Utah LLC (6 Step Guide) – How to Easily Form an LLC in Utah
If you are looking to start a business, you may be interested in a Utah limited liability company (LLC). It is easy to see why you may want to form such a structure in Utah which has frequently topped the list of best states in which to form a business.
Furthermore, this business structure is a great deal as it can provide protection for any entrepreneur, particularly by shielding you and your loved one’s belongings from loss in case your business fails or suffers from a lawsuit.
Fortunately, with a Utah LLC., this protection comes without the cost of the higher taxes that you would pay with a corporation. So, to help you decide if this structure is right for you, let’s take a look at why you might want this structure, its pros and cons, and finally, how you can quickly and easily form your own LLC in Utah.
- Create a Utah LLC With Professional Help [jump down to offer]
- Why Would You Want a Utah LLC?
- Quick Utah LLC Pros & Cons
- How to Form Your Utah LLC in Six Easy Steps
- Step 1: Choose Your Utah LLC’s Name
- Step 2: Appoint Your Utah Registered Agent
- Step 3: File Your Utah LLC’s Certificate of Organization
- Step 4: Prepare Your LLC Operating Agreement
- Step 5: Apply for an Employer Identification Number (E.I.N.)
- 6. Open a Business Bank Account in Utah
- Form a Utah LLC With Professional Help Today
- Final Thoughts
Why Would You Want a Utah LLC?
There are clearly many reasons to want a Utah LLC, as evidenced by how many entrepreneurs have chosen this state and business structure. Let’s take a look at a few of the reasons you may want to choose a Utah LLC.
Quick Utah LLC Pros & Cons
Now that you know why you might want to choose a Utah LLC, let’s take a quick look at the pros and cons before you decide whether a Utah LLC is right for you.
There are a number of pros to forming a Utah LLC, and these include:
If your business uses recycled material in manufacturing its products or is more directly involved in the collection or processing of materials, Utah can provide considerable benefits. This is in the form of the Recycle Market Development Zone (RMDZ).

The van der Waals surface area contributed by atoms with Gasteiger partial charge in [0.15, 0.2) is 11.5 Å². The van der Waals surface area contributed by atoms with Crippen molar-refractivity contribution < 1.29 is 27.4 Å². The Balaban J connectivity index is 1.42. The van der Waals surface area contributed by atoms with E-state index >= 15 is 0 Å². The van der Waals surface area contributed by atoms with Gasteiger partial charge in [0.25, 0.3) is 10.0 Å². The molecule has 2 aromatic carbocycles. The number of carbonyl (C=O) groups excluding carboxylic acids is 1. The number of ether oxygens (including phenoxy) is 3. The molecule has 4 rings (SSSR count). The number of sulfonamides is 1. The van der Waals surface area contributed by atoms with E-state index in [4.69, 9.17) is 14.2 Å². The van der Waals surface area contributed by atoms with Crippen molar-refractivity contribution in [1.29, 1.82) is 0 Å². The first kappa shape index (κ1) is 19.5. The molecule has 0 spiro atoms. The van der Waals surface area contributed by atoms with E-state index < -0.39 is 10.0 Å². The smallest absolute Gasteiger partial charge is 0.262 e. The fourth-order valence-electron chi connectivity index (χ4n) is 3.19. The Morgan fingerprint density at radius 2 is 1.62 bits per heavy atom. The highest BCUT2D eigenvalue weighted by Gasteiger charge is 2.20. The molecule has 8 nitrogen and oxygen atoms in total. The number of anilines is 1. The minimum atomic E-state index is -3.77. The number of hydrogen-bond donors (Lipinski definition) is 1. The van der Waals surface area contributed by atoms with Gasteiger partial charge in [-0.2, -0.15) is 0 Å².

By locating your business in an RMDZ zone, it can receive a number of financial benefits, including up to 5% tax credits on its machinery and equipment, a 20% state income tax credit, or simply up to $2,000 on certain operating costs, technical help from state economic development professionals specializing in recycling, and even discounts on business licensing fees and other costs of starting
Now, let’s look at some of the cons you can expect with your Utah LLC. These include:
In contrast, starting a Utah LLC will cost you a few different filing fees, including the annual report fee that you will have to pay every year.
How to Form Your Utah LLC in Six Easy Steps
Hopefully, now you have decided that a Utah LLC is right for you, and if so, congratulations! Now it is time for you to get started forming your Utah LLC. Luckily, forming this structure can be done in six easy steps.
Step 1: Choose Your Utah LLC’s Name
The first step in forming your Utah LLC is to pick a good name for your new business. This name must be unique, and since this will be the first thing customers see about your business, it should clearly describe what your business provides.
Utah prohibits businesses from having names so close to another as to cause confusion, so before settling on a name, it is important to make sure it is distinct. To check if the name you choose is actually available, go to the Utah.gov business search tool. Here you can use keywords from the name you chose, without including LLC at the end, to ensure it is distinct from already taken names.
If it is too close to an existing name, it will be rejected when you go to file your Certificate of Organization, and this could really hold you up when you could be getting your business started. So, make sure to do yourself a favor and don’t skip this step.
The state of Utah requires LLCs to include a designator in order to indicate they are a limited liability company. There are a few options you can choose from in order to allow you some flexibility in naming, and these include:
- Limited Liability Company
- Ltd. Liability Company
- Ltd. Liability Co.
- Limited Liability Co.
Ensure There Is a Suitable Domain Available (optional)
Before you settle on a name completely, you may want to ensure there is a suitable domain available for it. Even if you don’t want to start a website right now, you may want to at some point down the line. After all, a lot of business can be done online, and having a website can help potential customers to find your business.